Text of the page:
Colston Hall is to be renamed. Some people in Bristol objected to the former Slave Trader being honoured for his contribution to the city.
Other people in Bristol think there is nothing wrong with a former Slave trader being remembered with a building dedicated to culture.
Edward Colston was a slave trader and philanthropist. The problem I have is that these two terms are mutually exclusive – you cannot be both. The only exception is where the slave trader has an epiphany and then spends the rest of his life fighting the slave trade no matter what the cost to himself. As far as I can tell, this does not apply to Colston.
Anyone who can countenance the idea of making money from the suffering of other human beings has absolutely no regard for the rest of humanity (it should also be noted that Colston was a devout Christian).
Sometimes human suffering is a by-product of the final manufactured item but with slave trading the product starts with the suffering of human beings, this fact cannot be disputed.
The profits from slave trading were spectacular. It is no surprise therefore that many traders had more money than they knew what to do with. After the building of stately homes, philanthropy was another obvious self-aggrandizing solution to this dilemma.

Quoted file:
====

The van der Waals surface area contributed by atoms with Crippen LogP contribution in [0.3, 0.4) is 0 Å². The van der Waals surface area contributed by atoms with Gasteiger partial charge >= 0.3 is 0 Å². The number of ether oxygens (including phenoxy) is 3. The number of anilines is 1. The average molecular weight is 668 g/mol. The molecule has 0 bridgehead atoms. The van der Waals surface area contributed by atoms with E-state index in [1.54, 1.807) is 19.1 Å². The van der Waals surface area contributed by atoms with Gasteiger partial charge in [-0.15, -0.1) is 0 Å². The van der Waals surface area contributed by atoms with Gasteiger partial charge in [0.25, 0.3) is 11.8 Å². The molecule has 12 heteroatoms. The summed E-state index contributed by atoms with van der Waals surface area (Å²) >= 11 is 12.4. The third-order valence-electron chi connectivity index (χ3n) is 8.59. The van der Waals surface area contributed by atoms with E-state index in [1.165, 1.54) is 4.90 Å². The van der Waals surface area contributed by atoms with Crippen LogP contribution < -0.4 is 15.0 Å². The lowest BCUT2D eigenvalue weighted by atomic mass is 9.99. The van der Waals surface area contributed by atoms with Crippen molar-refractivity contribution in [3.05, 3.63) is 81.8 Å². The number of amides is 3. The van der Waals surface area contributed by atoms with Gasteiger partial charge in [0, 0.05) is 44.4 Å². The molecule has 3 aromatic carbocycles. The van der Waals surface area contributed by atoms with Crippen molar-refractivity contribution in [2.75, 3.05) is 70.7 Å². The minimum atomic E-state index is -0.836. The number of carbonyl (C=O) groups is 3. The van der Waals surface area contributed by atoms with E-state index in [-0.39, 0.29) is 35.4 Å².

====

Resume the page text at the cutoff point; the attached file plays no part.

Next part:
The broad definition of a philanthropist is someone who considers the greater good. This suggests empathy and compassion, a regard for those less fortunate than themselves. A slave trader does not have these qualities.
What then, motivates a slave trader to give his money away?
They will be remembered for their charity, helping the less fortunate enjoy the benefits of his or her success. They will have buildings named after them so their name will linger in history as a force for good. Statues will be testament of this.
But the motivation for this generosity is utterly selfish. The money is hardly ever bequeathed anonymously, far from it, the more public fanfare of the donation, the better – hence the naming of buildings after them.
This is a crime of vanity. The crime of slave trading is therefore compounded by this second crime. As perpetrators of misery they then amplify their crime by boasting of it. This is unacceptable.
The right thing to do is to erase the names of such criminals from public buildings and to destroy their statues. The various gifts they bestowed upon society should be given the names of the slaves they exploited or if none can be found, simply renamed Slave House or Slave Park etc.
Condoning and celebrating ruthless greed is not the mark of a civilised society.